Budget Deficit

The Inflation Reduction Act Barely Puts a Dent in the Deficit

But it will raise taxes and sic thousands of new IRS agents on American households.


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When President Joe Biden took office, the Congressional Budget Office (CBO) estimated that the federal government was on pace to run a $12.1 trillion deficit over the following 10 years.

But thanks to a boatload of new spending passed by Congress and signed by Biden during his first 16 months in the White House, that figure has climbed to about $14.5 trillion. In short, Biden has overseen a $2.4 trillion increase in America's longterm budget deficit.

One way or another, that shortfall has to be accounted for by cutting spending, raising taxes, or printing money. So what does the new Inflation Reduction Act do to address the problem?

It doesn't cut unnecessary spending or wasteful government programs. Instead, it raises taxes. And those tax increases will only reduce the deficit by about $300 billion. That's just 2 percent of what the government is forecasted to borrow over the decade after Biden took office.

In other words, even if you assume Congress won't further hike spending, we'd still need about 50 more bills just like the Inflation Reduction Act to avoid adding more debt in the next decade. And that doesn't even address the $30 trillion in debt the country has already accumulated.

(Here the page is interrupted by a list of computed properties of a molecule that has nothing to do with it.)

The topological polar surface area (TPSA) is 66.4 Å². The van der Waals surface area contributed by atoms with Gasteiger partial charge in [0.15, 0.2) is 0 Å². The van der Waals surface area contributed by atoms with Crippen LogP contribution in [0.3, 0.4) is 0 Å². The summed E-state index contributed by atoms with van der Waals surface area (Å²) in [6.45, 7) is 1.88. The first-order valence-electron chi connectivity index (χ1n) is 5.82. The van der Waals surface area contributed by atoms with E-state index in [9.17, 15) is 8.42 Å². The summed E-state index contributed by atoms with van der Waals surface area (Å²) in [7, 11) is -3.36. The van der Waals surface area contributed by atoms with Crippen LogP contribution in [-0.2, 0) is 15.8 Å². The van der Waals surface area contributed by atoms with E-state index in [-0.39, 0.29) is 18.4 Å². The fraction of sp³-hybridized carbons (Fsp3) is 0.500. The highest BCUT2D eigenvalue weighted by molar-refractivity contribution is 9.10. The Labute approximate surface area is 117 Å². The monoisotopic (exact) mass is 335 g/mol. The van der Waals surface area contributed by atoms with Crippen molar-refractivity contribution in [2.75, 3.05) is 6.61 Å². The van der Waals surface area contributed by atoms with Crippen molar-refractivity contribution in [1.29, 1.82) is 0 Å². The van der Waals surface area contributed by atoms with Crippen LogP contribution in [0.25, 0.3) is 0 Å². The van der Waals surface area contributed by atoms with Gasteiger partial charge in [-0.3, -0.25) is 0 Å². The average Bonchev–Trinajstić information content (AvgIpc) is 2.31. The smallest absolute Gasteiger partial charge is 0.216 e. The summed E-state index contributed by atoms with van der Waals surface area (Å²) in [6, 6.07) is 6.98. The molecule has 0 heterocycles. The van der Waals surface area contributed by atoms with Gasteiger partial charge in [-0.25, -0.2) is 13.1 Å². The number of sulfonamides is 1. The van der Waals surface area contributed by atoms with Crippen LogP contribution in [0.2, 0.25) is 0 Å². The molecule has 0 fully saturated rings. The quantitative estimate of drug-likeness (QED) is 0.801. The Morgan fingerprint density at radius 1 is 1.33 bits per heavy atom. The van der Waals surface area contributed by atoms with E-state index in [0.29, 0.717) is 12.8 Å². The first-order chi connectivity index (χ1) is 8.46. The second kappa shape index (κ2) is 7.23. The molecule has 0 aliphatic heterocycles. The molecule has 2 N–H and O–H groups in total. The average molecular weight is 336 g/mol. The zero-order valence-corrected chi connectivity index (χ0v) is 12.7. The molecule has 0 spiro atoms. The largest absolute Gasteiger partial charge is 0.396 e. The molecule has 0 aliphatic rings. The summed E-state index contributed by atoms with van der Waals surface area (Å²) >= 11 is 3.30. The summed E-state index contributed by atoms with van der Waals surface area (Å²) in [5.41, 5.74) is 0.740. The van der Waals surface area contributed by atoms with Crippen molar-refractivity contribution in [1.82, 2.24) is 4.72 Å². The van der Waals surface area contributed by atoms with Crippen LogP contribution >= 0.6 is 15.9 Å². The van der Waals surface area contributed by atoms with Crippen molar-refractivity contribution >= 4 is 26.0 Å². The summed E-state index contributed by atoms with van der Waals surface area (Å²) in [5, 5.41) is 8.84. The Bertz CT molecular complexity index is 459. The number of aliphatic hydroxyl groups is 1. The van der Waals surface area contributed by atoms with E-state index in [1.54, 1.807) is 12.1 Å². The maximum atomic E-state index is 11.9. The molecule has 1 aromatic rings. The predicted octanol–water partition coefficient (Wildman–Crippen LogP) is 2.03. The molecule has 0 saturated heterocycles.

Even that small deficit reduction requires a massive corporate tax increase that will hurt the economy. There's also a plan to squeeze more money out of taxpayers by hiring 87,000 new IRS agents and beefing up the agency's audit powers.

This bill is indeed the first major piece of legislation to move through congress that would have even a slightly positive impact on future federal deficits since at least the middle of the Obama years. But it's not a serious attempt to grapple with our coming fiscal nightmare.

The actual drivers of future deficits are entitlement programs. President Biden and Congress are doing nothing to reform the programs that account for about half of the longterm budget deficit: Medicare, Medicaid, and Social Security. Thirty-six trillion of the 72 trillion dollars the federal government is expected to spend over the next 10 years goes to pay for these programs. Social Security and Medicare, in particular, are expected to ring up massive budget deficits over the next decade because they're structured like a Ponzi scheme in which current workers are paying the benefits of today's beneficiaries. A massive wave of older Americans are retiring and beginning to receive benefits, and there aren't enough working-age Americans to cover what they're owed. The system is starting to collapse.

Yes, $300 billion might sound like a lot of money, but in the context of government spending under Bush, Obama, Trump, and Biden—as well as the exploding costs of eldercare entitlements—it's not very much at all.

Music Credits: "Everytime," by Ben Fox via Artlist.

Photo Credits: Neon Tommy, CC BY-SA 2.0, via Wikimedia Commons; Bill Clark/CQ Roll Call/Newscom; Ron Sachs—CNP/Polaris/Newscom; Michael Brochstein/Sipa USA/Newscom; N Giovannucci, CC BY-SA 4.0, via Wikimedia Commons; Tulane Public Relations, CC BY 2.0, via Wikimedia Commons; Craig Michaud at English Wikipedia, CC BY 3.0, via Wikimedia Commons; CNP/AdMedia/SIPA/Newscom.

Written and narrated by Eric Boehm. Edited by Regan Taylor.